The main reason for our visit was the Vikingeskibs Museet (Viking Ship Museum). Housed in a listed late-60's concrete brutalist building are the well-preserved remains of five Viking ships scuttled at the entrance to the shallow Roskilde fjord around 1060 AD. These were carefully lifted off the sea-bed in 1962, after which the timbers underwent a long series of treatment and conservation processes. Five different types of Viking vessel are represented from the massive 30 foot longship - capable of transporting a force of 80 Viking warriors across the sea to the UK, the rest of Europe and beyond, to trading ships and fishing boats. The excellent guided tour was conducted in English by an enthusiastic student from Copenhagen University. All aspects of the boat-building process are documented in the galleries, from selecting the correct timber, the tools that were used in construction and the sails and rigging. There is also a temporary exhibition detailing the Vikings relationship with Ireland.

Across a small bridge is the Museum island, where a collection of replica boats is on display. The team there are currently building a replica of the 30 metre longship, due to be launched in September 2004, and they are planning to sail it to Dublin in a couple of years time. For an additional charge you can join a group for a sail out into the fjord, and so far this has been the highlight of our trip. Skippered by a kiwi called Dylan, who instructed us in Danish and English, we rowed our Viking vessel out into the fjord and then raised the large linen square sail. Even in a slight breeze, we got up to about 8 knots. It was an amazing experience: you could really feel how a Viking ship could function, and we would thoroughly recommend the whole experience to any visitor to Denmark.

We were so enthralled by the Viking ships, we left little time to explore the rest of the town. The Domkirke (Cathedral) is worth a visit: it is the burial place of Danish kings and queens since approximately Viking times. Unlike in the UK, the Danish monarchy seem to go in for big flashy coffins (black velvet seems to be a particular favourite!) and marble mausoleums.The cathedral itself looks huge outside, but the main nave is surprisingly narrow. The external appearance is due to the addition of numerous chapels to house the bodies of the royals.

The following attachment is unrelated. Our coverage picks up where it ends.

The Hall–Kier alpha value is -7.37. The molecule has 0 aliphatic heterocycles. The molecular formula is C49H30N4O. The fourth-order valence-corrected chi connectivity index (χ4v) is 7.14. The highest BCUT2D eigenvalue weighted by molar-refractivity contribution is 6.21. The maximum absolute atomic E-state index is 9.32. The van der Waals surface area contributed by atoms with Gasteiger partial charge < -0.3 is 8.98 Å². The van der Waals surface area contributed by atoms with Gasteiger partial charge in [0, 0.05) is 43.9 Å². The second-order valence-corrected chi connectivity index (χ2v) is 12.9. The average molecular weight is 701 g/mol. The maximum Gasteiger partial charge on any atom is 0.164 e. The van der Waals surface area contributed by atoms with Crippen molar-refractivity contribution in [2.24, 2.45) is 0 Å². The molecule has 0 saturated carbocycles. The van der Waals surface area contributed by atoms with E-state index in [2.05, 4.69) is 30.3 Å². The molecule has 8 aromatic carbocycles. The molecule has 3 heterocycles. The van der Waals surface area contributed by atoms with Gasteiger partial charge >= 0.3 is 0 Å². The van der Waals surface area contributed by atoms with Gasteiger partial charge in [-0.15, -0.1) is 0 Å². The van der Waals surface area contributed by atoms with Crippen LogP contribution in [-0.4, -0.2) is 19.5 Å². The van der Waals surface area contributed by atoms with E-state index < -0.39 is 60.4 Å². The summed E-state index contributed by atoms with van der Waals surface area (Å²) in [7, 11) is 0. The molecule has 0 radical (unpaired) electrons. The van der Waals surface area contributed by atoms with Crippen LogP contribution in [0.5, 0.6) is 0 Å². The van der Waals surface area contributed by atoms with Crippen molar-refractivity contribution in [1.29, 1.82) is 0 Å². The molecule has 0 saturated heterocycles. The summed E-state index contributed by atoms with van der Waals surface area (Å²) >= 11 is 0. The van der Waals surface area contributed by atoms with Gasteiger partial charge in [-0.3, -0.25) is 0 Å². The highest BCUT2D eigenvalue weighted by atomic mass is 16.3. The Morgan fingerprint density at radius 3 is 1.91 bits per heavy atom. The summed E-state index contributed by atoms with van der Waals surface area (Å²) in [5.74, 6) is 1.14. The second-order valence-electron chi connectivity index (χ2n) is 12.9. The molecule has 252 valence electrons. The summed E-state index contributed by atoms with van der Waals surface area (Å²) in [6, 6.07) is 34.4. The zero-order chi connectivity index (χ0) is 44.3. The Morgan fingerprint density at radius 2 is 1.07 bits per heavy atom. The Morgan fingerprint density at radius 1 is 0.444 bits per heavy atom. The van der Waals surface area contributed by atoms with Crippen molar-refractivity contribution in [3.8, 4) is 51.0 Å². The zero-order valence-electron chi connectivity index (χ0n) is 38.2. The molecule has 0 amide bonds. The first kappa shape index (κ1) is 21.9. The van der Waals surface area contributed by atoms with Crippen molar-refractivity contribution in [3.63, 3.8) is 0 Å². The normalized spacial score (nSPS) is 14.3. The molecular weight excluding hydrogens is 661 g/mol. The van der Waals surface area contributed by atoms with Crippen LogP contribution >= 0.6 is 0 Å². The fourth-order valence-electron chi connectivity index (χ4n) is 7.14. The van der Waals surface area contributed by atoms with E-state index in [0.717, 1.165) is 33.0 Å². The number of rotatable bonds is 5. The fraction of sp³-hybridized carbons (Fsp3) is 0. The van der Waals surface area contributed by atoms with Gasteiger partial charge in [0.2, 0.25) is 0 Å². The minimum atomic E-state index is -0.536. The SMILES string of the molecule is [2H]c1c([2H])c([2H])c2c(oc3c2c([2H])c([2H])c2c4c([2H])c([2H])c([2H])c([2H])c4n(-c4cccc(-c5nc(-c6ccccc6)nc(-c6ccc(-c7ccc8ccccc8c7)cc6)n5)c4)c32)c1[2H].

This evening we will be heading to Tivoli to see what all the fuss is about!
Last night we went to Tivoli Gardens - one of Copenhagen's best known attractions. We decided to go at night, as our guide book said that it was at it's most enchanting when lit up with hundreds of thousands of bulbs.

I had been expecting a traditional park with a funfair, but the whole area is packed with shops, sideshows, stages and rides. There isn't that much in the way of a parkland, although there are some large lakes.

Neither of us are really into funfair rides, so most of what was there wasn't much to our taste, but we enjoyed walking around in the soft glow of the lights, just people-watching. What we did enjoy very much was The Tivoli Illuminations, which took place over the Tivoli lake, just before the park closed. Smoke poured out over the water from the bank and under the bridge we stood on. Lights, lasers, flames and fountains played out across the lake in time to a modern, slightly Bjork-like soundtrack. A really magical experience, that seemed to pass much too quickly. Not sure what the ducks and huge carp who inhabit the lake made of it all, though!